On Sunday, September 18, following an invite from main man, Andy Nesbitt, I had the pleasure of heading to Abbey Road Studios with Renegade Brass Band to lend a hand in the recording of a live session.
RBB have been going from strength to strength in recent years. Their unique blend of finest Yorkshire brass with drums, percussion, scratch DJ, and MC, has won them many, many fans. They released their debut album, RBB: Rhymes, Beats & Brass, in August 2014, and have since been gigging endlessly across the UK and Europe, honing their incendiary live show. I've rarely seen a band who can engage an audience so fully from the start to the finish of a show - this is in no small part to their charismatic MC, V3xation. Alongside this busy schedule of live performance, they've managed to find time to organise the release of a remix album RBB: Rhymes, Beats & Brass (Remixed) in August 2015, and are currently about half-way through recording their second album - which is, from the bits I've heard, going to be fantastic.
The live session consisted of a mix of old and new tracks, recorded over about 12 hours in Abbey Road's Studio 2 (famous for being the room where The Beatles recorded nearly all of their output). Engineering/producing the session was a former-Abbey-Road-engineer-turned-producer-and-lecturer Kris Burton. One of Abbey Road's in-house engineers, Paul Pritchard was assisting engineering, and running Pro Tools. It was incredible watching these two go about their business, so so good at what they do. I was in a co-producing role, alongside Dan Worrall who is producing and mixing their album, and will be mixing this live session - due out at some point next year. The eagle-eyed amongst you will notice Gina Walters, erstwhile lead vocalist of Screaming Maldini, in the photo at the top of this post. She made a special guest appearance on a track which is pleasingly (albeit loosely) based on cycling!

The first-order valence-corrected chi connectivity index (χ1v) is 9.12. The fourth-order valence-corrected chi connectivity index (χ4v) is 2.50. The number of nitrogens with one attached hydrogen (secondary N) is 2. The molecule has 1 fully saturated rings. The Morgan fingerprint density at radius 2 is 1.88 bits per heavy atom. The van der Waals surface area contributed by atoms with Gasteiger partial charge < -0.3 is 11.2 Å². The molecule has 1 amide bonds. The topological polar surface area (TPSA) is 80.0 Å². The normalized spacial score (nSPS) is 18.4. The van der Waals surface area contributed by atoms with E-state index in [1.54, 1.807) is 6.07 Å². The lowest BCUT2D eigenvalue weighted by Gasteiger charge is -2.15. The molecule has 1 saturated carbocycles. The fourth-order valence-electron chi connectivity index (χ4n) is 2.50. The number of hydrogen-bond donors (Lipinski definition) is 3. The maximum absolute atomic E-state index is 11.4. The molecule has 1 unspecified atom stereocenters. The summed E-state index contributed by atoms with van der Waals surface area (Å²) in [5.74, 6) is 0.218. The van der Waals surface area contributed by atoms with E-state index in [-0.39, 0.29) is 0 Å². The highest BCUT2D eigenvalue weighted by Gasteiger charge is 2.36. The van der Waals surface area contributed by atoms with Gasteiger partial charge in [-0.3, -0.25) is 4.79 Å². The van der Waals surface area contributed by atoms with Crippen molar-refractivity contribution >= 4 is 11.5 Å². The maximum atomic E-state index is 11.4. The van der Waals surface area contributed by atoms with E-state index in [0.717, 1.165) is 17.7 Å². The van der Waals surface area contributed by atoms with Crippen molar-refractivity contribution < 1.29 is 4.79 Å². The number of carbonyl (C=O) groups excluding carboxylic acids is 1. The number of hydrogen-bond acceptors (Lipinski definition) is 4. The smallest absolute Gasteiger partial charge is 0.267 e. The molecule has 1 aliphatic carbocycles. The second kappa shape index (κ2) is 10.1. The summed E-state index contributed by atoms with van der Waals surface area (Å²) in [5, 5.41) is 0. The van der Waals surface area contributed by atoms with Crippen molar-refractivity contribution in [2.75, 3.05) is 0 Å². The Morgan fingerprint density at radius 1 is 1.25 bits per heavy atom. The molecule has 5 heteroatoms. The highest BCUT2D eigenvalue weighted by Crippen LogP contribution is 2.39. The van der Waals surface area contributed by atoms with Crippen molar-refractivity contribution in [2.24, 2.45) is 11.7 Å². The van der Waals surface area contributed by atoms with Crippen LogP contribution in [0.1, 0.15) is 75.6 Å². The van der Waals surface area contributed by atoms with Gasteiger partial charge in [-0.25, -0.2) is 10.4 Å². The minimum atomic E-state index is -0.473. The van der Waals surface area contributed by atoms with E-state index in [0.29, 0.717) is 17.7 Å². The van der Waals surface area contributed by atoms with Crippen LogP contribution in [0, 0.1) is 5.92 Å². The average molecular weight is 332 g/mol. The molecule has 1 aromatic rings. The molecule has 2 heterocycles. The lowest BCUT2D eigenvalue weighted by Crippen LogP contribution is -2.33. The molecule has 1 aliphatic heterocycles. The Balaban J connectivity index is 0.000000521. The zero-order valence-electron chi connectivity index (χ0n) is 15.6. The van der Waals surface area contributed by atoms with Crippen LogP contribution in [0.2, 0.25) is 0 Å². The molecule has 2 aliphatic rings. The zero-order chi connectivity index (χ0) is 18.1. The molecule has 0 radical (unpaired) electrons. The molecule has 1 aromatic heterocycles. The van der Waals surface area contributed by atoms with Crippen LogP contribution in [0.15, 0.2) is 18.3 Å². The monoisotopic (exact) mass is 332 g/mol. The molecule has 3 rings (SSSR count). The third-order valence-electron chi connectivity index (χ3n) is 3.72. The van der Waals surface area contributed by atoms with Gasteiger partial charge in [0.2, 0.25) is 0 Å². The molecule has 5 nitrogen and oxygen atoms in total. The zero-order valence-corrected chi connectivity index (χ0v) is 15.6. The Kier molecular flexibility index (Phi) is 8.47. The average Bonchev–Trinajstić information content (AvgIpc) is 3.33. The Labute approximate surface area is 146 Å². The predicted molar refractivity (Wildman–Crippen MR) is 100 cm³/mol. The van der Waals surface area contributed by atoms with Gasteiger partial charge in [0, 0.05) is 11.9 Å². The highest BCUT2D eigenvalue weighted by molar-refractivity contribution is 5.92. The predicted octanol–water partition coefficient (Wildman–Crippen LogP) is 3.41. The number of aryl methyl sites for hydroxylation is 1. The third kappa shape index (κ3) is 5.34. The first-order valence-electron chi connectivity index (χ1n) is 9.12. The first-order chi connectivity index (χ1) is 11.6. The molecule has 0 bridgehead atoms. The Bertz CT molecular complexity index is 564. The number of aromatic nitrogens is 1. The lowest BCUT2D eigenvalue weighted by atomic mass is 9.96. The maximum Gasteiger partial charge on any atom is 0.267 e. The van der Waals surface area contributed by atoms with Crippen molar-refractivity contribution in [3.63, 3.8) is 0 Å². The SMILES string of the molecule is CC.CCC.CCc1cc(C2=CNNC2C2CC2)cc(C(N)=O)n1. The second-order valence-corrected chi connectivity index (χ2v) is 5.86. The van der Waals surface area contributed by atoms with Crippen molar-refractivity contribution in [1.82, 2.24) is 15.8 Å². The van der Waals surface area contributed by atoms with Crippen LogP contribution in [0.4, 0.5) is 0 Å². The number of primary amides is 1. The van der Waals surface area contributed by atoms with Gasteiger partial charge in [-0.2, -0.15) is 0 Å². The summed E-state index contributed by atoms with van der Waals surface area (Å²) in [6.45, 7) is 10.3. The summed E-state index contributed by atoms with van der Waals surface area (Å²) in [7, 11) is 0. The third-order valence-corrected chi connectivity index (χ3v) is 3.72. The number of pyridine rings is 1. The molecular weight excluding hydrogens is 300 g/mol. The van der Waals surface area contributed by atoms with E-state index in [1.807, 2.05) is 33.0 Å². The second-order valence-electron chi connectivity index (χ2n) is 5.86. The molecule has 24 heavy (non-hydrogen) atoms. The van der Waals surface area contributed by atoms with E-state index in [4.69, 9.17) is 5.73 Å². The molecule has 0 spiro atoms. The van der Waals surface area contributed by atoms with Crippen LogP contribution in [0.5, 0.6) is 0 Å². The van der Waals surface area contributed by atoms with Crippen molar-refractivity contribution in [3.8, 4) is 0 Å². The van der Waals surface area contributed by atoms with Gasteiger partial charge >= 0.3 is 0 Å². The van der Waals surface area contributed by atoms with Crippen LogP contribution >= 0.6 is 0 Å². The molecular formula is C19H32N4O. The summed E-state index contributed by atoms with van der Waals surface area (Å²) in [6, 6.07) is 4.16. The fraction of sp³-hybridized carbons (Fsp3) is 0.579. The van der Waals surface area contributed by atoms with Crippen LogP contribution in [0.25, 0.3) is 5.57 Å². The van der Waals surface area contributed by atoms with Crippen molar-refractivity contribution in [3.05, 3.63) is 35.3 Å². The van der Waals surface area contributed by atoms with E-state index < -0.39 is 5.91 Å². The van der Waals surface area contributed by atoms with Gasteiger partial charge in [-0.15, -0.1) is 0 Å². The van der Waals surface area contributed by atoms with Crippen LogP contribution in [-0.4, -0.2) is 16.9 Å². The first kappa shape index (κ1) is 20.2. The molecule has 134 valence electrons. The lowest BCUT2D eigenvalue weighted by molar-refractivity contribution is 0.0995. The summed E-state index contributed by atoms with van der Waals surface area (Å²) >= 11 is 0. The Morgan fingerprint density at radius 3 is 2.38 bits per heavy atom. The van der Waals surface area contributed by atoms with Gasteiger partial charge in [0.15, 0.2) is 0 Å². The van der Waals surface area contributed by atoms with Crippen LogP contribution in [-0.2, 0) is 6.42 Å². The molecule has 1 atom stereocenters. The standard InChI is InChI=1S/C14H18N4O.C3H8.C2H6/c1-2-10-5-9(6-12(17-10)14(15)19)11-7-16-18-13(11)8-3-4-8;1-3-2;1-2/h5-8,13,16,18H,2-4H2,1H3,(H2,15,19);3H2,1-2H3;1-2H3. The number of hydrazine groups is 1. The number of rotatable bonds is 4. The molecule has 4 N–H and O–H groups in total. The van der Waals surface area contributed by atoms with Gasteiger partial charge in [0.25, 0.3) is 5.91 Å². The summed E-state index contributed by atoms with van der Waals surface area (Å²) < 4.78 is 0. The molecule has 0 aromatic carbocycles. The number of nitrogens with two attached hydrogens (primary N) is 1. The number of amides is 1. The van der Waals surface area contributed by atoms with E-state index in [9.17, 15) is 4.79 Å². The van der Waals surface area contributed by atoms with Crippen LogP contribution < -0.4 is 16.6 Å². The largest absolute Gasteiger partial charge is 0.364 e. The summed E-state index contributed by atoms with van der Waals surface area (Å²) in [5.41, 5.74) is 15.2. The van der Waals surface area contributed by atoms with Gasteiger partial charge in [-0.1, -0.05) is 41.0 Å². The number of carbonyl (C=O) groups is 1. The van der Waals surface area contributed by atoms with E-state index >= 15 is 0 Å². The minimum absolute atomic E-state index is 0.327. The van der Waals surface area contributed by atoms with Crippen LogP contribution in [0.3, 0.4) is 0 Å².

If you put your mind to it, you can feel the history seeping out of the very walls. I've seen that live room so many times in photos and documentaries, and to walk up those famous steps into the control room was breathtaking. Contemplating the amount of amazing records that were created within those four walls made my hair stand on end. And just imagine the amount of times that John Lennon must've broken wind in there - brings tears to the eyes.
The array of microphones they have in there is mind boggling, as is the astonishing Neve desk which forms the heart of the control room for Studio 2. I think what grabbed me most though, was the sound of that room! wow. Kris told us that the ceiling has changed since The Beatles were in there and the room is now a bit brighter sounding than when they cut those famous records (I could talk endlessly about what that band meant to me growing up, but I've done so previously on here, so wont go into it now. Suffice to say, recording hand claps in that room where the four of them will have done exactly the same countless times was pretty moving). When the band went for dinner, I had the privilege of being in the live room alone, and spent an inspiring 20 minutes playing various songs on the Steinway grand (one of two in that room).
A few of the band had a 4.30am start, driving down from Sheffield, so by the time we got to 9pm, and tracking the last song, they were dead on their feet, but put in some heroic efforts to pull some stunning performances out of the bag. I think we managed to get a fair way towards capturing the energy of their live shows, of a band at the height of their performing powers, simultaneously super-tight and full of fire. I can't wait to see/hear the final product.
Big shout out to the band for smashing it on the day, to Gina, to Kris and Paul, to Dan Worrall, and runner, Jack Fairbrother, to Ogle Film and Media, and Robert Gershinson, photographer.
For more info on the band, including upcoming live dates and where you can buy their music, visit their WEBSITE
For more info on Dan Worrall, visit PLATINUM EARS
For more info on Kris Burton, visit HERE